Alcohol Addiction

Alcohol addiction is a chronic disease that causes your body to become dependent on alcohol. You may be unable to control how much you drink, in-spite of the fact that alcohol may be causing serious problems with your relationships, health, work and finances.

Alcohol addiction is different from “alcohol abuse.” Alcohol abuse is when a person has a problem with alcohol, but does not display all the characteristics of alcohol addiction. In “alcohol abuse,” you engage in excessive drinking that causes health or social problems, however you are not dependent on alcohol. Also, you have not completely lost control over your use of alcohol. Although many people don’t realize it, alcohol addiction is a treatable disease. Medications, counseling and self-help groups are among the treatments that can provide ongoing support to assist your recovery from alcohol addiction.

Alcohol addiction: what are its symptoms?

Alcohol addiction is characterized by denial of and a drinking problem. Other signs of alcohol addiction and alcohol abuse include:

  • Drinking alone or in secret
  • Being unable to control how much alcohol you drink
  • Forgetting commitments or conversations, which is sometimes called “blacking out”
  • Making a habit of having drinks before, with or after a meal and becoming disturbed when this habit is interrupted or questioned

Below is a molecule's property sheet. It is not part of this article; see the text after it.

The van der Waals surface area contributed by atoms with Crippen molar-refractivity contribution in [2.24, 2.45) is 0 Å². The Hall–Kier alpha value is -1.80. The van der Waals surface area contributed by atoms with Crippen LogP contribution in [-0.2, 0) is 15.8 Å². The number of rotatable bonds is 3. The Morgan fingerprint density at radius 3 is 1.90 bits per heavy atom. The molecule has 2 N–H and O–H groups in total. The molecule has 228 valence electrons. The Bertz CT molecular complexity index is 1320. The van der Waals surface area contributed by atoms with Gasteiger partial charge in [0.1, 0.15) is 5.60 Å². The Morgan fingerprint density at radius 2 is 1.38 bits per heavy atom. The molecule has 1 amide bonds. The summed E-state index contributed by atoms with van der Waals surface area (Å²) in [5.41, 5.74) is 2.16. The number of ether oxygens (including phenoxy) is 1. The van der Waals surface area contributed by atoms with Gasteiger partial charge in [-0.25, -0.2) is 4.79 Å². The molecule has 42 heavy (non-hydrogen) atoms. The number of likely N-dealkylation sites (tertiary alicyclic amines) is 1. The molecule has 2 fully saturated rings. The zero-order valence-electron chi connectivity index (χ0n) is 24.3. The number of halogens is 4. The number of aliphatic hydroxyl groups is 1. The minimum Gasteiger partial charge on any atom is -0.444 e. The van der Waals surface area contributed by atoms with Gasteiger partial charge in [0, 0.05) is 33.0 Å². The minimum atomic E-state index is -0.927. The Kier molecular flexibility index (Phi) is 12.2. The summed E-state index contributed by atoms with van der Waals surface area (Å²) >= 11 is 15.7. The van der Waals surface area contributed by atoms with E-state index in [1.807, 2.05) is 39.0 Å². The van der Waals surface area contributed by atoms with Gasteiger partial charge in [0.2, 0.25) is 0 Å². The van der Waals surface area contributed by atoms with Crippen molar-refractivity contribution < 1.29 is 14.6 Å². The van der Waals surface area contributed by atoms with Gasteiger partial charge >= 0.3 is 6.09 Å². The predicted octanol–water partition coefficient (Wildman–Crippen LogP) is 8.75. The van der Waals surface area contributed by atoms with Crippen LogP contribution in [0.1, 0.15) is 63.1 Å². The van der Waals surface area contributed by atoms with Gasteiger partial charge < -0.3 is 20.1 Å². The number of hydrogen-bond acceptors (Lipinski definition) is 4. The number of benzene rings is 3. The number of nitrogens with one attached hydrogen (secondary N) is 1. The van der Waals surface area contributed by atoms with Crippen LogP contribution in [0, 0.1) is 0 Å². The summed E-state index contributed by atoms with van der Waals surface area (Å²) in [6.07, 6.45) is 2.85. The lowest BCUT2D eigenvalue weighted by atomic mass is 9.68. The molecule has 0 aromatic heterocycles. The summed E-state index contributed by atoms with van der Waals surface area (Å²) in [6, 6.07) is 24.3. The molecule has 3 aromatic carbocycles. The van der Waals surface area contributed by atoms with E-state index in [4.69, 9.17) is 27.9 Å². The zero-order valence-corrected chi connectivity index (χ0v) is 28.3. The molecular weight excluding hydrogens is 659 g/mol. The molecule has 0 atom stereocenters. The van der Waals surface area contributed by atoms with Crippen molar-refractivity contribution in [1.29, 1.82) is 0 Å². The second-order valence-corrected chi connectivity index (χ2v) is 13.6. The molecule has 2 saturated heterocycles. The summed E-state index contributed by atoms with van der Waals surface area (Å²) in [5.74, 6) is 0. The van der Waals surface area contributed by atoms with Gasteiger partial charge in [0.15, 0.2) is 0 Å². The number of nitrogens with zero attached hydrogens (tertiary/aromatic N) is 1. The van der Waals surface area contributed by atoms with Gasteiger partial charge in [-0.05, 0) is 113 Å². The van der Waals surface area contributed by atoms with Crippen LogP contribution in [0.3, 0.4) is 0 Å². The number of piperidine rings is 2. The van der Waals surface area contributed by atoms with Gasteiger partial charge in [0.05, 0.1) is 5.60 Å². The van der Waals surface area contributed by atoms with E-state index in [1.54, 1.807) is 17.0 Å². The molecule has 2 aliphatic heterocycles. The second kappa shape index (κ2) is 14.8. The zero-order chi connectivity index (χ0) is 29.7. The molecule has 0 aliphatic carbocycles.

• Losing interest in activities and hobbies that previously brought pleasure
  • Feeling a need or compulsion to consume alcohol
  • Irritability when your normal drinking time approaches, especially if alcohol is not available
  • Storing alcohol in unusual places at home, at work or in the car
  • Gulping drinks, ordering doubles, becoming drunk on purpose to feel good or drinking to feel “normal”
  • Encountering legal problems or problems with relationships, work or finances
  • Getting used to alcohol so that you need an increasing number of drinks to feel alcohol’s influence
  • Experiencing physical withdrawal symptoms, including nausea, sweating and shaking if you refrain from alcohol consumption.

Alcohol addiction and alcohol abuse share and can be recognized by many of the same signs and symptoms. However, alcohol abusers don’t feel the same need for alcohol and usually don’t experience physical withdrawal symptoms when they don’t drink. Alcohol addiction, a dependence on alcohol, also creates a tolerance to alcohol and the inability to control your drinking.

If you are curious if your own alcohol consumption has become abuse or alcohol addiction, ask yourself these questions:

  • Do you need a drink first thing in the morning?
  • Do you feel guilty about your drinking?
  • Do you think you should lower your alcohol consumption?
  • Do you become annoyed when people comment on or criticize your drinking behavior?

If you answered yes to two or more questions, it’s probable that you have a problem with alcohol, though not necessarily an alcohol addiction. Even one yes answer may indicate a problem.